Titrating Alkyllithium Reagents
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    An accurate concentration of alkyllithium reagents is essential for performing air and moisture sensitive chemistry. Thus, it is essential that periodic assays of the alkyllithium reagents be performed to ensure quality results in reactions which require the use of such chemicals. The following three procedures are for the titrations of these organometallics. These titrations are usually performed three times and an average of the concentrations is taken to be certain that an accurate titer is obtained.  We have found Procedure #2 to be the easiest, fastest, and most reliable.


Procedure 1. Titrations of organometallics using diphenylacetic acid

    An oven-dried 25 mL three-necked round bottom flask equipped with a nitrogen inlet, a stirring bar and two rubber septa is cooled under a stream of nitrogen. The flask is then charged with ca. 300 mg (but accurately weighed out!*) of diphenylacetic acid and 10 mL of dry THF. To the resulting solution is added the organometallic reagent (alkyl lithiums) via a 1.0 mL syringe (graduated in 0.01 mL increments) in a dropwise fashion. During addition, it will be observed that periodic quantities of a yellow colored substance will appear in solution. This is the enolate dianion of diphenyl acetic acid, and it will be noted that in the early stages of this titration, this yellow color will disperse rapidly. As one nears the endpoint, the yellow coloration will require longer periods of time to disperse. At this point, it is necessary to slow the rate of addition of the alkyl lithium reagent as the endpoint is approaching. Eventually, the addition of a single drop of alkyl lithium will cause a persistent yellow coloration of the solution. This is the endpoint of the titration. Take note of the final volume of the syringe. The difference between the original volume of organometallic solution and this final volume of solution represents the volume of the titrant. Repeat this titration two additional times using a fresh flask, solvent and diphenyl acetic acid. The average of these three runs constitutes the molarity of the alkyl lithium solution.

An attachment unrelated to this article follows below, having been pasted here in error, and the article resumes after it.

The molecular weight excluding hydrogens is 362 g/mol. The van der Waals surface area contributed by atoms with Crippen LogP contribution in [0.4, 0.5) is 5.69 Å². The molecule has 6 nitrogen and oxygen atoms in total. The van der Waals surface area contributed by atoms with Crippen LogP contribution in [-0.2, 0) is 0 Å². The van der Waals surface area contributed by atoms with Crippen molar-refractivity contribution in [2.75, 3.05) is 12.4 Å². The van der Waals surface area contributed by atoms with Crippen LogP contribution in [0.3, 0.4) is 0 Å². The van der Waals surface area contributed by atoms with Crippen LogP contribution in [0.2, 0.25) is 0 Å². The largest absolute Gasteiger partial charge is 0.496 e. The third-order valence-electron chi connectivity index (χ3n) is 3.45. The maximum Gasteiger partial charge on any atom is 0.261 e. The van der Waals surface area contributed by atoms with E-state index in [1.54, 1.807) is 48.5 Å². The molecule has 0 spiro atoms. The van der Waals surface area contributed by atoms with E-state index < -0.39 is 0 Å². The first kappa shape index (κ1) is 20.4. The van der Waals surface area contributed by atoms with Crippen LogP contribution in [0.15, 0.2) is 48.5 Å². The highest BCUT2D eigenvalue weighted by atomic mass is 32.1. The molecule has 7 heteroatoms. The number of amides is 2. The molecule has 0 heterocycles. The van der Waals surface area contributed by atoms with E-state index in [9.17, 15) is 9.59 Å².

Shown below is the chemical reaction which is occurring during the titration, as well as a sample calculation for determining the molarity of the alkyl lithium solution. In this example, 300mg of diphenylacetic acid was used, which required 0.84mL of the RLi solution to reach endpoint.

0.300g acid = 1.40mmol acid, which reacts with 1.40mmol RLi;
this amount of RLi was present in 0.84mL of the analyte.
Since molarity equals moles/L, it also equals mmol/mL. Thus:

1.40 mmol RLi / 0.84mL solution = 1.67M RLi soln.

* In other words, you should use about 300mg of diphenylacetic acid, but it doesn't have to be
exactly 300mg. However, you must know, precisely, the amount that you do use, since it is
from this value that the alkyl lithium molarity is being calculated!


Procedure 2. Titration of alkyl lithium solutions using a charge transfer complex indicator

    This procedure is slightly superior to the above method due to the fact that the endpoint is colored bright red, which makes distinguishing the endpoint much easier. This procedure is almost identical to the one mentioned above.